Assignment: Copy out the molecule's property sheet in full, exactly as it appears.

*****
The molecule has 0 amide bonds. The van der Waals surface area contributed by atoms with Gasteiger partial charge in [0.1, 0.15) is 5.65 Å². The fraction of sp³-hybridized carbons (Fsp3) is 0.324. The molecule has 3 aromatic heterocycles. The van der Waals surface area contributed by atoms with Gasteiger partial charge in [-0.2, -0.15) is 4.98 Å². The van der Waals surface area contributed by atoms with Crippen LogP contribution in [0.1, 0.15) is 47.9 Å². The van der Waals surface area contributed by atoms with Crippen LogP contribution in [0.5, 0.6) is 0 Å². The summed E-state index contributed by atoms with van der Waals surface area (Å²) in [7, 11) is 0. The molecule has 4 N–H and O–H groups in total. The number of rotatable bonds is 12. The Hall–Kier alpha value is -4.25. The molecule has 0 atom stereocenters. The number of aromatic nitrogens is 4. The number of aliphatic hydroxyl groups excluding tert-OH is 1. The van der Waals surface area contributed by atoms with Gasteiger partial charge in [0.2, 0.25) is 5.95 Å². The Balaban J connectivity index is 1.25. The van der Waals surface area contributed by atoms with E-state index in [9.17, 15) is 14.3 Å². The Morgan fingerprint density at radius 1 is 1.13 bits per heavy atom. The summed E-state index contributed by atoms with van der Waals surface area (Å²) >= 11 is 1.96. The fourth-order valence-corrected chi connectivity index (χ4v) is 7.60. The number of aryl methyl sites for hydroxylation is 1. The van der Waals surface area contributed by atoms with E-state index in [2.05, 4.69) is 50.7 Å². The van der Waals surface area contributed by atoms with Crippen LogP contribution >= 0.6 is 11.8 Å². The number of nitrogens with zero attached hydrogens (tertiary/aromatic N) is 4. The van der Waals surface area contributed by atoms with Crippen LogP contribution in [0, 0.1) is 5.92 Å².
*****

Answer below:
The molecule has 0 amide bonds. The van der Waals surface area contributed by atoms with Gasteiger partial charge in [0.1, 0.15) is 5.65 Å². The fraction of sp³-hybridized carbons (Fsp3) is 0.324. The molecule has 3 aromatic heterocycles. The van der Waals surface area contributed by atoms with Gasteiger partial charge in [-0.2, -0.15) is 4.98 Å². The van der Waals surface area contributed by atoms with Crippen LogP contribution in [0.1, 0.15) is 47.9 Å². The van der Waals surface area contributed by atoms with Crippen LogP contribution in [0.5, 0.6) is 0 Å². The summed E-state index contributed by atoms with van der Waals surface area (Å²) in [7, 11) is 0. The molecule has 4 N–H and O–H groups in total. The number of rotatable bonds is 12. The Hall–Kier alpha value is -4.25. The molecule has 0 atom stereocenters. The number of aromatic nitrogens is 4. The number of aliphatic hydroxyl groups excluding tert-OH is 1. The van der Waals surface area contributed by atoms with Gasteiger partial charge in [0.2, 0.25) is 5.95 Å². The Balaban J connectivity index is 1.25. The van der Waals surface area contributed by atoms with E-state index in [9.17, 15) is 14.3 Å². The Morgan fingerprint density at radius 1 is 1.13 bits per heavy atom. The summed E-state index contributed by atoms with van der Waals surface area (Å²) >= 11 is 1.96. The fourth-order valence-corrected chi connectivity index (χ4v) is 7.60. The number of aryl methyl sites for hydroxylation is 1. The van der Waals surface area contributed by atoms with E-state index in [2.05, 4.69) is 50.7 Å². The van der Waals surface area contributed by atoms with Crippen LogP contribution >= 0.6 is 11.8 Å². The number of nitrogens with zero attached hydrogens (tertiary/aromatic N) is 4. The van der Waals surface area contributed by atoms with Crippen LogP contribution in [0, 0.1) is 5.92 Å².